Oct 7th, 2019
In the course of our business and personal life, we are confronted with dozens — if not hundreds — of contracts per year. You may not even realize it through the course of your busy day. However, every time you make a purchase with a credit card, download a new App to your phone, or order a service or product for your business, you are entering into a contract.
The question is: what do those contracts look like?
According to the oft-referenced Black’s Law Dictionary, a “contract or agreement is either where a promise is made on one side and assented to on the other; or where two or more persons enter into engagement with each other by a promise on either side.”
In short, a contract is an exchange of one or more promises or obligations between two or more parties. The elements of a contract (as any law student will begrudgingly tell you) are: (1) offer; (2) acceptance; (3) consideration; and (in certain Florida District Courts of Appeal) (4) sufficient specification of essential terms.
To make things more complicated, contracts can be either verbal or written, and either express or implied. An implied contract can be created by virtue of the parties mere conduct, or even by legal construction of a judge (this is called a contract “implied in law”).
Contracts Of Adhesion
For the purposes of this article, we’re going to focus solely on written, express contracts — the kind printed on your credit card receipt, and included in the end-user license agreement you have to click through in order to use software.
Oftentimes we are confronted with what are called ‘contracts of adhesion’ — these are ‘take it or leave it’ scenarios where you either accept the terms, or you don’t use the product or service — there is no room for bargaining. This is what we are agreeing to when we sign up for and use a credit card. We don’t have a sit-down negotiation with American Express; we just use their card, or we don’t. It’s that simple. And, thanks to that pesky ‘Duty to Read’ rule, as soon as we accept those terms and conditions (whether by clicking a box on a webpage, or beginning to use the card), we are considered to have agreed to all of the fine print we likely never even bothered to read.
This is often unavoidable for consumers. However, when you are negotiating a contract with a local vendor, business owner (a ‘b2b’ transaction), partner, or client, it is crucial that both parties understand and specify exactly what they are agreeing to.
Without further ado, here are 5 things you should seriously consider when signing or drafting a contract:
1. Are The Parties Clearly Identified?
This seems so simple that you may be wondering why we’ve included it. However, we have seen more instances than we care to count of business owners who overlook one simple fact when signing a contract: If you don’t clearly enter into the contract in the name of your business, you may be actually signing a contract in your personal capacity. This means that the “corporate shield” liability protection that you count on to separate you from your business may be completely thrown out the window. Therefore, when drafting or signing a contract, take a moment to make sure that the parties are clearly identified. For the avoidance of doubt, it’s always a good idea to print your title next to your signature. For instance: “/s/ John Doe, as President of John Doe, Inc.”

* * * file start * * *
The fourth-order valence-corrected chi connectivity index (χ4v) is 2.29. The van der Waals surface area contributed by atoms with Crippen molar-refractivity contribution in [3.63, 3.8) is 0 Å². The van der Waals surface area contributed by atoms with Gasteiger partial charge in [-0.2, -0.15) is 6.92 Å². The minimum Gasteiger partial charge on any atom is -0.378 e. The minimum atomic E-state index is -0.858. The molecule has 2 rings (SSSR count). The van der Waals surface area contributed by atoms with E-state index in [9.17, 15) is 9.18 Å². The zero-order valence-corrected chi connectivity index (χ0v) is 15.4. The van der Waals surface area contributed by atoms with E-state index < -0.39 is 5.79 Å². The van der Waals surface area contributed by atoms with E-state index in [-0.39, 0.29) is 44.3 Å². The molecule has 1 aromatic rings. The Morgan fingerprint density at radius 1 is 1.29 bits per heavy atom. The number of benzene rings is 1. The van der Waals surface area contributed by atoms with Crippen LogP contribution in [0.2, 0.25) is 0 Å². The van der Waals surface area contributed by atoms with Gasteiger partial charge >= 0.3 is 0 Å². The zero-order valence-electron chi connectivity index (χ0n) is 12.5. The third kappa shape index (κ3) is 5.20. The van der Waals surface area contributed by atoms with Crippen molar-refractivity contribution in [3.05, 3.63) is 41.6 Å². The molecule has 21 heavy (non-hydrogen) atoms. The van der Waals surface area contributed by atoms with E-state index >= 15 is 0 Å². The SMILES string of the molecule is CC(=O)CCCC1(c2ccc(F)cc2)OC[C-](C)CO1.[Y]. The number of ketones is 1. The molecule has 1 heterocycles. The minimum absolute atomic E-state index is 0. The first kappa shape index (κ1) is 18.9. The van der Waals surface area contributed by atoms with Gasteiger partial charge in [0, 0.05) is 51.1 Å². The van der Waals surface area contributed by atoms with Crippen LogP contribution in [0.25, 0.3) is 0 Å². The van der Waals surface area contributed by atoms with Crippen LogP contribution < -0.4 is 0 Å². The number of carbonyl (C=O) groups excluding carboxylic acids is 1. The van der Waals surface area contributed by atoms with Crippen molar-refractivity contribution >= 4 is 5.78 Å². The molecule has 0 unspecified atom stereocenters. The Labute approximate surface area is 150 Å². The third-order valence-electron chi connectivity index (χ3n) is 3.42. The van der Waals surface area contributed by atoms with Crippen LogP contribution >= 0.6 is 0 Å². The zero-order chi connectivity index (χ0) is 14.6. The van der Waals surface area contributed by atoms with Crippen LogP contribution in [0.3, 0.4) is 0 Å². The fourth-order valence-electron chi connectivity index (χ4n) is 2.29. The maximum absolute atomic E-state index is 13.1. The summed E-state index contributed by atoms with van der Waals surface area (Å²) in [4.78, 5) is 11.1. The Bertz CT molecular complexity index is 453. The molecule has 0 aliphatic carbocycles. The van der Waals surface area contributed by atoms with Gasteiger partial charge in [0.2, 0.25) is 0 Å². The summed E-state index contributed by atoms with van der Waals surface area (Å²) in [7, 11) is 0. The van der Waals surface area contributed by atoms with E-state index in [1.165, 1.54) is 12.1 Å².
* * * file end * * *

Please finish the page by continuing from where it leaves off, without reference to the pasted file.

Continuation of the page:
2. What Happens If One (Or All) Of The Parties Don’t Perform?
It happens all the time: the parties to a contract know each other; they’ve gotten along for years (perhaps even decades), and they feel almost embarrassed to have to sign a written contract between each other. They figure, ‘what’s the point of making things complicated? We both know we’ll just work it out if something bad happens.’ Sadly, our court systems are full of protracted, messy, and expensive litigation that all began with this flawed reasoning.
The truth is, if you are close with the other party with whom you are contracting, you owe it to yourselves — and your relationship — to clearly identify what you expect from one another. That means laying out the parties’ obligations with specificity, but also outlining remedies and dispute resolution procedures. For instance — what happens if a breach or threatened breach of a provision would result in the wrongful disclosure of trade secrets? Injunctive relief may be appropriate to “stop the bleeding,” and entitlement to it should be agreed upon in the contract. Further, if the parties cannot informally resolve their differences, will they resort to litigation? In an effort to save time and money, why not include a mandatory pre-suit mediation provision? Or, if you want to stay out of the public eye, perhaps mandatory arbitration may be more appropriate.
3. What Makes Up Your Contract?
There are two concepts that are helpful when drafting a contract: integration and incorporation.